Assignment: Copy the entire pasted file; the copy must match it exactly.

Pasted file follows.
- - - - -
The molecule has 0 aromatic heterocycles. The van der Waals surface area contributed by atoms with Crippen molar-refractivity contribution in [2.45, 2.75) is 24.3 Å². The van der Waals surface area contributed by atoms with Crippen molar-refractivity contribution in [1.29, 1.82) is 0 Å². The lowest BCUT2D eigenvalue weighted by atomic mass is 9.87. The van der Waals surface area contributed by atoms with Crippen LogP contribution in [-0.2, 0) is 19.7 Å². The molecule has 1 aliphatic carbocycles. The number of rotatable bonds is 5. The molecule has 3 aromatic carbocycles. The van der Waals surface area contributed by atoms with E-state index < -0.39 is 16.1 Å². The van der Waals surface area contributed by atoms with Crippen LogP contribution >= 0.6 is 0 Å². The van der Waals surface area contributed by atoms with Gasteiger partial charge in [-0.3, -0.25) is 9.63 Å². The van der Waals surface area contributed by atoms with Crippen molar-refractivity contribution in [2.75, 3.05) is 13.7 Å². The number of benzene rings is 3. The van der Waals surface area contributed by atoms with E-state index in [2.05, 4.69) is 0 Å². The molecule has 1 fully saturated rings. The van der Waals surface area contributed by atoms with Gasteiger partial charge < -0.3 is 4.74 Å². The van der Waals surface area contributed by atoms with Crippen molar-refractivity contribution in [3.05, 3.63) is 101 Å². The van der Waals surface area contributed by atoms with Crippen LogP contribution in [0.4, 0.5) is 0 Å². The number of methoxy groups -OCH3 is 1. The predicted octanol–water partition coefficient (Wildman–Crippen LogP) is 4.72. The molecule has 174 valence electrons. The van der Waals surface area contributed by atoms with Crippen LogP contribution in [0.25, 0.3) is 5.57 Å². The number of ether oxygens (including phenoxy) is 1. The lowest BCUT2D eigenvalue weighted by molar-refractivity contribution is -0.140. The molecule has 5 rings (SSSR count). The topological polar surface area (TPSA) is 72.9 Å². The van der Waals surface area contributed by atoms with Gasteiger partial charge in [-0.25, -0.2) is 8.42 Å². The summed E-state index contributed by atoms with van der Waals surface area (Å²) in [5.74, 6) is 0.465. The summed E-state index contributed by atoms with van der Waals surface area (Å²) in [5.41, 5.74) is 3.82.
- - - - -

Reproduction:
The molecule has 0 aromatic heterocycles. The van der Waals surface area contributed by atoms with Crippen molar-refractivity contribution in [2.45, 2.75) is 24.3 Å². The van der Waals surface area contributed by atoms with Crippen molar-refractivity contribution in [1.29, 1.82) is 0 Å². The lowest BCUT2D eigenvalue weighted by atomic mass is 9.87. The van der Waals surface area contributed by atoms with Crippen LogP contribution in [-0.2, 0) is 19.7 Å². The molecule has 1 aliphatic carbocycles. The number of rotatable bonds is 5. The molecule has 3 aromatic carbocycles. The van der Waals surface area contributed by atoms with E-state index < -0.39 is 16.1 Å². The van der Waals surface area contributed by atoms with Crippen LogP contribution >= 0.6 is 0 Å². The van der Waals surface area contributed by atoms with Gasteiger partial charge in [-0.3, -0.25) is 9.63 Å². The van der Waals surface area contributed by atoms with Crippen molar-refractivity contribution in [2.75, 3.05) is 13.7 Å². The number of benzene rings is 3. The van der Waals surface area contributed by atoms with E-state index in [2.05, 4.69) is 0 Å². The molecule has 1 fully saturated rings. The van der Waals surface area contributed by atoms with Gasteiger partial charge < -0.3 is 4.74 Å². The van der Waals surface area contributed by atoms with Crippen molar-refractivity contribution in [3.05, 3.63) is 101 Å². The van der Waals surface area contributed by atoms with Crippen LogP contribution in [0.4, 0.5) is 0 Å². The number of methoxy groups -OCH3 is 1. The predicted octanol–water partition coefficient (Wildman–Crippen LogP) is 4.72. The molecule has 174 valence electrons. The van der Waals surface area contributed by atoms with Crippen LogP contribution in [0.25, 0.3) is 5.57 Å². The number of ether oxygens (including phenoxy) is 1. The lowest BCUT2D eigenvalue weighted by molar-refractivity contribution is -0.140. The molecule has 5 rings (SSSR count). The topological polar surface area (TPSA) is 72.9 Å². The van der Waals surface area contributed by atoms with Gasteiger partial charge in [-0.25, -0.2) is 8.42 Å². The summed E-state index contributed by atoms with van der Waals surface area (Å²) in [5.74, 6) is 0.465. The summed E-state index contributed by atoms with van der Waals surface area (Å²) in [5.41, 5.74) is 3.82.